Pregnancy outcomes following cabergoline treatment in hyperprolactinemic patients: an observational survey study
R. Auriemma, L. Grasso, A. Di Sarno, Y. Perone, R. Pivonello & A. Colao
Cabergoline (CAB) and other dopamine agonists are usually discontinued shortly after hyperprolactinemic patients become pregnant. Data on maternal and foetal exposure to CAB and on recurrence of hyperprolactinemia after pregnancy are still limited. The current survey study aimed at elucidating the safety of exposure to CAB during early pregnancy and the recurrence rate of hyperprolactinemia after pregnancy. Thus, 68 pregnancies in a cohort of 59 patients with hyperprolactinemia (age 37.2±5.5 years), including 51 patients with prolactin-secreting microadenomas, six with macroadenomas and two with non tumoral hyperprolactinemia, were evaluated. In all patients CAB therapy was recommended to be discontinued when pregnancy was confirmed. Pregnancies were monitored until delivery or termination according to routine clinical practice. Outcomes examined include the incidence of abortions, premature delivery and foetal malformations or abnormalities, as well as the recurrence rate of hyperprolactinemia after pregnancy. Pregnancies resulted in 10 (15%) spontaneous abortions and 58 (85%) live births. No neonatal malformations and/or abnormalities were recorded in our cohort. Only in five out of 59 patients treatment with CAB had to be restarted after pregnancy because of recurrence of hyperprolactinemia, whereas in 91.5% of cases no further therapy was required and patients were classified as in complete clinical and biochemical remission at last follow-up (48 months). In conclusion, foetal exposure to CAB at the time of conception and/or during pregnancy does not induce any increase in the risk of miscarriage or malformation. CAB withdrawal does not increase the risk of recurrence of hyperprolactinemia after pregnancy and pregnancy itself seems to increase the remission rate in CAB-treated hyperprolactinemia.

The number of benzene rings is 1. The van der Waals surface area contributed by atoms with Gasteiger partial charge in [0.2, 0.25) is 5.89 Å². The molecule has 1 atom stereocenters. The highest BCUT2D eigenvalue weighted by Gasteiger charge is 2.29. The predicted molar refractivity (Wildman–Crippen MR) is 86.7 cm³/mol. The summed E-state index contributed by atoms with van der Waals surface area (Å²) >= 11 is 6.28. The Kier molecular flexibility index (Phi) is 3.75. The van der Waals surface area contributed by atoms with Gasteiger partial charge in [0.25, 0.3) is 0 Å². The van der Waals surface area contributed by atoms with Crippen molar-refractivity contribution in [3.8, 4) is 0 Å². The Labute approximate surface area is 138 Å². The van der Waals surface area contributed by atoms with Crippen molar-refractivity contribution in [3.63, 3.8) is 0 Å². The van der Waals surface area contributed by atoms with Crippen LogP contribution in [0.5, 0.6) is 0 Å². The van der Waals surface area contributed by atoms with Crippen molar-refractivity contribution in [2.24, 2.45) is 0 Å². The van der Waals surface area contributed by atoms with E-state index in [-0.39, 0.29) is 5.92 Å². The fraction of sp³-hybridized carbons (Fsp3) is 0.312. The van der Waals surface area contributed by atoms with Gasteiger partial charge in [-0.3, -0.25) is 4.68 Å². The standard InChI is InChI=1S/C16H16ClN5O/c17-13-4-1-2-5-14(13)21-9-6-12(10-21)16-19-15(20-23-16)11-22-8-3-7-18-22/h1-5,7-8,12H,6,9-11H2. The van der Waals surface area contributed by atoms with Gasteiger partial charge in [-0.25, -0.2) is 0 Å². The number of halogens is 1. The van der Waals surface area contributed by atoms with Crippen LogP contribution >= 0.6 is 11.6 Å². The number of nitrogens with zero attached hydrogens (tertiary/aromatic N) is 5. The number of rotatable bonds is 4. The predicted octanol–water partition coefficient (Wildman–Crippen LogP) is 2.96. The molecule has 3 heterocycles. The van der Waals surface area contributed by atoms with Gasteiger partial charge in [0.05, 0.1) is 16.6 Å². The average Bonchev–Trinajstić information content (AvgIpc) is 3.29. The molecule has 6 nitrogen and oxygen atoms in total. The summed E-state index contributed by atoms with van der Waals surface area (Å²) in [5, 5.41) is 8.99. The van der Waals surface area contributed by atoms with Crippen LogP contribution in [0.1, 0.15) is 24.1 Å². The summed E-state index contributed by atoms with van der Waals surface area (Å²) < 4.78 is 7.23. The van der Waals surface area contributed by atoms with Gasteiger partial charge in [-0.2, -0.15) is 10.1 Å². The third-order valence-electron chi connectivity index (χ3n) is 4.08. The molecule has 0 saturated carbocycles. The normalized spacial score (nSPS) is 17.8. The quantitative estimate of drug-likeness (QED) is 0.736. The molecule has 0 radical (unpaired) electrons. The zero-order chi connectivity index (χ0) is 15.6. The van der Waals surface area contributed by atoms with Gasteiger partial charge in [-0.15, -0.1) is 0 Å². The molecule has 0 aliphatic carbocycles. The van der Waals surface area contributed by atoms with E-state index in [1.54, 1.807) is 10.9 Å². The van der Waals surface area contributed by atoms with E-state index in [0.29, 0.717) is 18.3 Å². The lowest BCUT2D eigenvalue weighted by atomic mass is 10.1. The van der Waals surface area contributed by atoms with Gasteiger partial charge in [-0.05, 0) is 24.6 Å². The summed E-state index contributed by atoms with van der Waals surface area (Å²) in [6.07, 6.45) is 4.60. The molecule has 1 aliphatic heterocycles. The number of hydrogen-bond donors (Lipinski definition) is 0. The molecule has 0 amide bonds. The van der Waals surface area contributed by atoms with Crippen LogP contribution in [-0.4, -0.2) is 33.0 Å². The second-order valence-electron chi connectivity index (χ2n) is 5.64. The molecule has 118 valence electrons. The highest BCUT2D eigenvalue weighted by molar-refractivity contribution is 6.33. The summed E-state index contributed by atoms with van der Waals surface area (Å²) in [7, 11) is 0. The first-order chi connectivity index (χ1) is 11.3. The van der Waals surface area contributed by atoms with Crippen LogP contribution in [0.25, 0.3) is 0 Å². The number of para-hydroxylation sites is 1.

Declaration of interest: The authors declare that there is no conflict of interest that could be perceived as prejudicing the impartiality of the research project.
Funding: This research did not receive any specific grant from any funding agency in the public, commercial or not-for-profit sector.